Accordingly, the shield must be compatible with the weapon system, relative to systems integration, and must not impact the normal operation of the weapon. Further, in weapon systems such as the MK 45, which is used aboard ships, the shield must provide protection from environmental EMI and EMP contamination which originate from the ship's normal operations as well as from hostile action. Generally present shields in weapon systems like the MK 45 provide some protection from on board electromagnetic influence but do not anticipate future hostile threats which may include intense EMP and EMI environments.

Future design of gun mounts will be required to meet more stringent electromagnetic environments. The present invention anticipates those future challenges and provides a reliable structure to counter EMI and EMP contamination such that vital weapon controls could remain unaffected. Further the present invention provides a structure which is compatible with a gun port configuration such as the MK 45.

New advances and features of the present invention will become apparent upon examination of the following description and drawings dealing with specific embodiments thereof.


FIG. 1 is an isometric view of a gun system of the MK 45 type.

FIG. 2 is a section about 2--2 of FIG. 1 showing structural connections and metallic shielding at the gun port which is electrically bonded to the gun mount housing to provide EMI and EMP shielding.

FIG. 3 is a section about 3--3 of FIG. 2 showing specially designed conductive brushes and brush pins which provide electrical bonding with the gun system metallic outer layer and the gun mount housing.


The present invention provides a method and device of electrically bonding metallic materials to shield sensitive electronic equipment from EMI and EMP. One of the most distinguished achievements of the present invention is its adaptability to weapon systems in which moving parts are electrically bonded while allowing the maneuverability of the weapon. Particularly, the present invention is suited to a configuration such as the MK 45 gun system in which the gun moves slidably in relation to the housing.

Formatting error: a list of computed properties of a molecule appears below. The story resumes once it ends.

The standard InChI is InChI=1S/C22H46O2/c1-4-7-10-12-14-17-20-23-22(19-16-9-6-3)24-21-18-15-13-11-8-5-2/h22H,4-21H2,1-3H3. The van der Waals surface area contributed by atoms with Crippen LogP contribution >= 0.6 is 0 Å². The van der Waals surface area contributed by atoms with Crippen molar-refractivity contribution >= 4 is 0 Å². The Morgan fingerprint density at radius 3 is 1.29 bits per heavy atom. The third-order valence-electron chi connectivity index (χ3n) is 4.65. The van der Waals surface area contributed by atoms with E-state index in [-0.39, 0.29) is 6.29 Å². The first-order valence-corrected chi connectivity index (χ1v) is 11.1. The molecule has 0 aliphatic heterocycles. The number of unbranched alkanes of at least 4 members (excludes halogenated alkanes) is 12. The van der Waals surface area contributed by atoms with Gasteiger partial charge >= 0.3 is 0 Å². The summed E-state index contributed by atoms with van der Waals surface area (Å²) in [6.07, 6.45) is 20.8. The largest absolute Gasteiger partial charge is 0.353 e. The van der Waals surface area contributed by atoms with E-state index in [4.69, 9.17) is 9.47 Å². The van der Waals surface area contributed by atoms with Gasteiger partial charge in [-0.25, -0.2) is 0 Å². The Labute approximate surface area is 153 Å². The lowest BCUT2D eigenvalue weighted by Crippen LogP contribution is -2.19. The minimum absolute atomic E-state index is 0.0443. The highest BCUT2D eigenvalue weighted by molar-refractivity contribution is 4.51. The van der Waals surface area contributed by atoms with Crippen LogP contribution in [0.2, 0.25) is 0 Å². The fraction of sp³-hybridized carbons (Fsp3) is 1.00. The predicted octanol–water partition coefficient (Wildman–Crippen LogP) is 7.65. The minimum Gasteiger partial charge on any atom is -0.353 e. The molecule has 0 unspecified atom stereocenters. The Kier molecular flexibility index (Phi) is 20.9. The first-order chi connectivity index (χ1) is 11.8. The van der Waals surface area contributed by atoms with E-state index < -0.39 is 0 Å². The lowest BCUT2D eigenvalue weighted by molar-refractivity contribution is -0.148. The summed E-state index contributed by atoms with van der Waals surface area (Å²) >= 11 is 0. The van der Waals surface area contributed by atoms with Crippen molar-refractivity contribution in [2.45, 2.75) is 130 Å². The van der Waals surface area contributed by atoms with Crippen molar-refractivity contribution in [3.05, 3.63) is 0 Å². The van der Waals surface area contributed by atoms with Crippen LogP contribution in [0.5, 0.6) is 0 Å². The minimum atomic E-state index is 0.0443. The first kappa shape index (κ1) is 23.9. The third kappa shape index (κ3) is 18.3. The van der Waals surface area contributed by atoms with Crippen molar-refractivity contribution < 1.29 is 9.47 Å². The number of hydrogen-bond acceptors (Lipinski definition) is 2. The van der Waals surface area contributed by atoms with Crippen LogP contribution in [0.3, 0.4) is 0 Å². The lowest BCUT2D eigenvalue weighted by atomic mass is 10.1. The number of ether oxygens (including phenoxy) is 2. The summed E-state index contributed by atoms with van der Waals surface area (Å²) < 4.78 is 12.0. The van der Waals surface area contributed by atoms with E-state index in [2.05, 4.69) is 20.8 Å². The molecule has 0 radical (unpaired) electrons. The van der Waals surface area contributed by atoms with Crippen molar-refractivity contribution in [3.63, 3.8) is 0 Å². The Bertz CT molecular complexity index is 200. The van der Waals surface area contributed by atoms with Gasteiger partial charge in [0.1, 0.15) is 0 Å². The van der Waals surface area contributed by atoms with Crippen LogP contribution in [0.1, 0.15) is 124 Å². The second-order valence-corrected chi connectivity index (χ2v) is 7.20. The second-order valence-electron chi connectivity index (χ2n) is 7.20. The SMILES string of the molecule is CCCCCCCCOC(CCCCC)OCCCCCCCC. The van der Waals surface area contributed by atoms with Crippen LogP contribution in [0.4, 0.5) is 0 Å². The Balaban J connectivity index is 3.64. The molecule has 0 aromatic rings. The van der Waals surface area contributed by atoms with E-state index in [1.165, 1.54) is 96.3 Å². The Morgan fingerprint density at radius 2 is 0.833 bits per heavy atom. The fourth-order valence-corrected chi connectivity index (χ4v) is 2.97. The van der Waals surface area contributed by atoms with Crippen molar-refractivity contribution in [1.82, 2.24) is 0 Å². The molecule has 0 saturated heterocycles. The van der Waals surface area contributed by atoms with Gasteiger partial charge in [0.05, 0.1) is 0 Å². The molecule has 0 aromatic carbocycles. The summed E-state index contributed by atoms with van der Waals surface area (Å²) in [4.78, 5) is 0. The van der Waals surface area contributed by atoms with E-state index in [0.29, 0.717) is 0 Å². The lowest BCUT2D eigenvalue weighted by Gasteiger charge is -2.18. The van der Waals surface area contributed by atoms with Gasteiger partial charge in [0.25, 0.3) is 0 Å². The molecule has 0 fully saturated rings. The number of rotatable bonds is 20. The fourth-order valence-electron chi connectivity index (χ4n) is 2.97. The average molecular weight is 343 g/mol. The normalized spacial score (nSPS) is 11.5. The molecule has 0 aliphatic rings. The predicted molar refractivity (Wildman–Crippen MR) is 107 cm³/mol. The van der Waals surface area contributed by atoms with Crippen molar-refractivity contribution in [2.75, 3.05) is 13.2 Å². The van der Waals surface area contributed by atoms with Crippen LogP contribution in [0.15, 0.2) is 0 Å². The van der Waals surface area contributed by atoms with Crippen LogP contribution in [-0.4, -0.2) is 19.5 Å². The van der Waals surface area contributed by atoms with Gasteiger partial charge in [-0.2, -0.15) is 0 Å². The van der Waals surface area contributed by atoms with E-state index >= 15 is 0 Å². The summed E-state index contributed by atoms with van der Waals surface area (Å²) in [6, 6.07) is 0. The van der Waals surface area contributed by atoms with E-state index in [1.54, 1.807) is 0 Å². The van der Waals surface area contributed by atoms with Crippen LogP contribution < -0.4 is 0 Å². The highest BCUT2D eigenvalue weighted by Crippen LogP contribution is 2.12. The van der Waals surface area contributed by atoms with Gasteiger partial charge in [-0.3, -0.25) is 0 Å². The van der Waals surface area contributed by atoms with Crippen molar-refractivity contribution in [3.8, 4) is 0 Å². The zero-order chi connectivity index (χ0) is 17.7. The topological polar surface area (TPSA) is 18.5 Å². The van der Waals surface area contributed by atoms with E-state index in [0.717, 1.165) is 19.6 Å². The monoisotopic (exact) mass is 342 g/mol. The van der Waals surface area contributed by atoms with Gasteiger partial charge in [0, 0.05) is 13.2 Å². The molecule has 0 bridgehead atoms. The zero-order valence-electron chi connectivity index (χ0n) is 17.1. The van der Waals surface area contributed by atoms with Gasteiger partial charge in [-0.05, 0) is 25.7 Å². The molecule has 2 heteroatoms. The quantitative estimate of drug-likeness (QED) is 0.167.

FIG. 1 shows a system of the MK 45 gun system type. Gun mount housing 10 is robust and provides a sufficient shield from most known EMP and EMI influence. Gun tube 12 is centrally located and is attached to gun port 14 which slidably engages metallic shield of gun port shield structure 16.

Turning now to FIG. 2, a detail section of gun port shield structure 16 is shown. The section is a view about section 2--2 of FIG. 1. Brush pins 24 are shown mounted into metallic rails 40 in metallic rail slots 26. Brush pins 24 are threadably fixed to conductive brushes 30.

Considering now FIG. 3, a detail assembly of the present invention as applied to a gun port in a MK 45 type gun system is shown. In this preferred embodiment arrangement, the figure is a section view about 3--3 of FIG. 2. Brush pins 24 are shown mounted in metallic rails 40 and attached to conductive brushes 30. Upper rubber gasket 38 is layered over metallic rails 40. Metallic rail slots 26 are rectangular notches formed in metallic rails 40. A spring 28 is disposed between metallic rails 40 and conductive brushes 30 and each brush pin 24 is centrally located through springs 28 as shown. Slide surface 42 provides a frictional engagement surface between the structure of the present invention, gun port shield structure 16 and gun port 14.

In the preferred embodiment the present invention provides a self-sealing, dynamic EMI and EMP shield. Specifically, as gun port 14 slides to enable gun tube 12 to move in the vertical direction, slide surface 42, which forms a metal to metal slidable contact surface, impinges upon conductive brushes 30. This creates pressure against springs 28 which are resilient and thereby allow brush pins 24 to move upwards in metallic rail holes.